- We have much lower overhead (we own the bus outright), which means that we can pass the savings onto our customers.
- We can go where the business is. If a location flops, we can pick up stakes and move on down the road.
Q: What’s your itinerary: what’s your coverage area, how often do you plan to be on the road?
Right now, we’re gearing up to head to Florida, where Sade has a friend who’s going to assist with the final renovations. Then, we’ll be heading up the coast to the greater Boston area where Em has family.
Between now and then, we plan on creating an itinerary with at least a three-month lead time so that people can come visit us when we’re in their town. The broader plan is to follow good weather; obviously, our foot traffic is affected by weather more than a traditional retail store. So, while we might visit North Dakota in July, we’ll be more likely to hit Nevada in November.
We’ll be setting up an e-mail newsletter list soon, and will have a live map on the contact page of our website to show exactly where we are so people can track our progress and more easily stalk us.
Q: What stories/books scared you growing up?
Em: The Eyes Of The Killer Robot (John Bellairs). I had a very vivid imagination as a child and read that book in a single sitting on a rainy night in third grade and remember looking out my window at my suburban cul-de-sac and could swear I saw the shadow of a man-shaped robot near the street lamp. The Edward Gorey originals in Killer Robot, along with Bellairs’ vivid descriptions, made it real to me in that moment. I always gravitated towards Bellairs and the creepier side of Road Dahl, both of whom wrote excellent tales for younger audiences that pulled no punches.
Sade: My dad loved to let me read extremely “inappropriate” things for my age. I used to pore over his copy of the book 999, an anthology of horror and suspense stories collected by Al Sarrantonio. The stories in that book are so real-feeling, so visceral, and they touch on horrors both human and non, of the real world and other realms. I still have that copy. Alvin Schwartz's Scary Stories To Tell In The Dark collection was my bread and butter. The creeping sense of dread throughout those books, the artwork in the originals (removing Gammell’s art was an absolute crime); there was just something so positively unsettling about all of it.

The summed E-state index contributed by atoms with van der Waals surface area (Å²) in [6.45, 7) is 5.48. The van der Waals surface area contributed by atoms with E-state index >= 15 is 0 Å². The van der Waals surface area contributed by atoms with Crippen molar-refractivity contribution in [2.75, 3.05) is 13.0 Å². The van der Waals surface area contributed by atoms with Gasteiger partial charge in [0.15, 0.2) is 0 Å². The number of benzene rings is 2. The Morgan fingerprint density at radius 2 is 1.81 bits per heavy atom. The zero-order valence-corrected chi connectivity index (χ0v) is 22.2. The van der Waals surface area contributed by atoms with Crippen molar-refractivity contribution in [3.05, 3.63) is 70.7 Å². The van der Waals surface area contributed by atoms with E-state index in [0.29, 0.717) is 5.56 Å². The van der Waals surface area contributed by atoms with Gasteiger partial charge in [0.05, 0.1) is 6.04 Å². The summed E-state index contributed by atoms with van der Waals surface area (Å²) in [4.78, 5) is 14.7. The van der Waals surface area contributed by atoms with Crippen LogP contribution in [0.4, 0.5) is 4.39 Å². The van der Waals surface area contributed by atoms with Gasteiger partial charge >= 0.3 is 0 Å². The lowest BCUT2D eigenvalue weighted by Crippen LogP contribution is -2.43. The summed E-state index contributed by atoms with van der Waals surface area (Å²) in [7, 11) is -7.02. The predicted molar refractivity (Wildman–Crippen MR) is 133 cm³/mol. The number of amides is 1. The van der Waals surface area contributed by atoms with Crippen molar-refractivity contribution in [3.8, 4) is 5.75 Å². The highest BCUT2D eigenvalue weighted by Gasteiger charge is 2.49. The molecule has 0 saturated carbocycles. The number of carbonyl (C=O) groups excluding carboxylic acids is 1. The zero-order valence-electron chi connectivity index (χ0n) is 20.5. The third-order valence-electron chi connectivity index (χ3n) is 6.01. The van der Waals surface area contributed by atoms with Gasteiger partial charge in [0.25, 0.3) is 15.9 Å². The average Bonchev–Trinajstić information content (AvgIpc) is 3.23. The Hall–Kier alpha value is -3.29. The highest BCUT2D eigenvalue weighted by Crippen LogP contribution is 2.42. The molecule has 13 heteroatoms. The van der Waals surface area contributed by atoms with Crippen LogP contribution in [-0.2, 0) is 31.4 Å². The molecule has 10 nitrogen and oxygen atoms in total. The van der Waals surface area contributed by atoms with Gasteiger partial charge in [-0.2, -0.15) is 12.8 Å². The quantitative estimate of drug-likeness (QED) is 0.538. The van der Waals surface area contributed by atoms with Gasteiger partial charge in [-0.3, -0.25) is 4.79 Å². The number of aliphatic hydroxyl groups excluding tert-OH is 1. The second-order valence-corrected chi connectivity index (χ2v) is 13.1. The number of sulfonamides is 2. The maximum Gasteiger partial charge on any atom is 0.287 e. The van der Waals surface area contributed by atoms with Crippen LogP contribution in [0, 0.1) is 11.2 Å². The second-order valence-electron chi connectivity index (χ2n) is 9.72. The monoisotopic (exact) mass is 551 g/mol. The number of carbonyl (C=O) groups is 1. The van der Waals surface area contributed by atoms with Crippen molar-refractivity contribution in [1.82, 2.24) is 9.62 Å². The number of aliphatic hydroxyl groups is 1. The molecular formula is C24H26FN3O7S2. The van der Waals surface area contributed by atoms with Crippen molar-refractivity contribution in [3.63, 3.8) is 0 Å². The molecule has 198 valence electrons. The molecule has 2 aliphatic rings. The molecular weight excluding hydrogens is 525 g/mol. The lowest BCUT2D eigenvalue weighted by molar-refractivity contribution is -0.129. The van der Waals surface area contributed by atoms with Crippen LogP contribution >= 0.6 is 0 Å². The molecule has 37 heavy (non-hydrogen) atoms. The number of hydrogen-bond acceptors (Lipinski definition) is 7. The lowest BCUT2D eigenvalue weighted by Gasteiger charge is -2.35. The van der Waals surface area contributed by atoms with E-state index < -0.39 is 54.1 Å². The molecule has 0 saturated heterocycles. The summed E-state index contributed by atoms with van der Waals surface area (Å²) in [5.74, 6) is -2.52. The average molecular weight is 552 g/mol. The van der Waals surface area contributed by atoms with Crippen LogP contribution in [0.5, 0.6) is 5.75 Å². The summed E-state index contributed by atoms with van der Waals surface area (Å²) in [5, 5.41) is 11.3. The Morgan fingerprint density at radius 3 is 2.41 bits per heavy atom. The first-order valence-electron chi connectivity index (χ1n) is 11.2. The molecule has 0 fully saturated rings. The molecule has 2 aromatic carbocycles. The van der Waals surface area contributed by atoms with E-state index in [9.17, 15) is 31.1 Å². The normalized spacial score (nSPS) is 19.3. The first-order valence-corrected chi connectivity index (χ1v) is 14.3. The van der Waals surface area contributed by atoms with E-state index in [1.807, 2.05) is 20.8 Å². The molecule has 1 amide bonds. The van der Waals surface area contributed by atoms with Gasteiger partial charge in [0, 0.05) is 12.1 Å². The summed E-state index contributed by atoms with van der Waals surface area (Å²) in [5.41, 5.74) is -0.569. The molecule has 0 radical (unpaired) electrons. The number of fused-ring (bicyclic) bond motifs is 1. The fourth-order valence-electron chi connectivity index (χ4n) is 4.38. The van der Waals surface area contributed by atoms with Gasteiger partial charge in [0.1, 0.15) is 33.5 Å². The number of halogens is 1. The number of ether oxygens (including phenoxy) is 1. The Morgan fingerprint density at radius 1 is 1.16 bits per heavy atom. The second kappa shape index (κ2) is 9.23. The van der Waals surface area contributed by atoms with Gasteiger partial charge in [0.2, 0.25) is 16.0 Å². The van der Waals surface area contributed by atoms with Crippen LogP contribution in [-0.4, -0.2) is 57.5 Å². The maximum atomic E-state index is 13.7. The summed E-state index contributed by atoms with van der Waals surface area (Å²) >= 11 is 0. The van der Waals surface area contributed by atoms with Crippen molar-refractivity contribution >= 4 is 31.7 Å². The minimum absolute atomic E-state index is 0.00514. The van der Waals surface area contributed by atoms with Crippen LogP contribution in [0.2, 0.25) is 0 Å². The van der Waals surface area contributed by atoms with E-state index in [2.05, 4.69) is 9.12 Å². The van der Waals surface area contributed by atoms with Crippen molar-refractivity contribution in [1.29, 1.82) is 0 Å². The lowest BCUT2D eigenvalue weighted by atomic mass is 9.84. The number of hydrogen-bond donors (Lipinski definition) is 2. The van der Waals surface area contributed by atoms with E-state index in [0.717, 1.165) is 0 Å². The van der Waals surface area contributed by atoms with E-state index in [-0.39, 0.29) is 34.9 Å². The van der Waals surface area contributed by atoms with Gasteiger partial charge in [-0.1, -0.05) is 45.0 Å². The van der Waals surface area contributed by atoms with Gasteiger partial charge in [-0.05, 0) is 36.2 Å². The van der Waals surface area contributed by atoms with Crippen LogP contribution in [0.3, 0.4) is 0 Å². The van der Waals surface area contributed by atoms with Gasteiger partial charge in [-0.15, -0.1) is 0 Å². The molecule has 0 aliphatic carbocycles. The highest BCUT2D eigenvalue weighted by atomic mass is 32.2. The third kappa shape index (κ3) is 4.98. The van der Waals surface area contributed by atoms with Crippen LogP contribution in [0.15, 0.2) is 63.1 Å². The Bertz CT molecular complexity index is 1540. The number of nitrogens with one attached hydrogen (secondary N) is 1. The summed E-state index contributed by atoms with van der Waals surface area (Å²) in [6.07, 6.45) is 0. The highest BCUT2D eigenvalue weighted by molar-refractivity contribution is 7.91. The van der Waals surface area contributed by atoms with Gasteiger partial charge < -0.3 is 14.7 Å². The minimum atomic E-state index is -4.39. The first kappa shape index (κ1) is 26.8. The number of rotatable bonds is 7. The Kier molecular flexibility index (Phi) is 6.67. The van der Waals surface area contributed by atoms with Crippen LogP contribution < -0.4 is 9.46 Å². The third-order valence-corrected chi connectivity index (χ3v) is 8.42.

Q: Define “fringe literature” for the uninitiated.
Sade: Fringe is, while not necessarily uncommercial, definitely under-appreciated. Fringe is the “cheap”, the “pulp”, the easily mass-forgotten about. I have always gravitated towards the weirder parts of literature; when entering a library, I would seek out books on magic rituals, serial killers and natural disasters. In bookstores, I found myself bee-lining to the horror/sci-fi section; usually, just a shelf or two in the very back of the shop. This is why we wanted to specialize in the genres most stores either overlook or stuff into a corner, or forget about entirely; breathing life into the dark.
Q: What are some of your favorite authors – fringe or otherwise?
Em: John Bellairs, Jack London, Gary Paulsen, Jean Craighead George, Roald Dahl, Mark Z. Danielewski, Laurie Notaro, Stephen King, Richard Adams.
Sade: Clive Barker, William S. Burroughs, R.L. Stine, Junji Ito, Road Dahl, John Waters, Henry Miller, Phillip Roth, Warren Ellis, Ray Bradbury.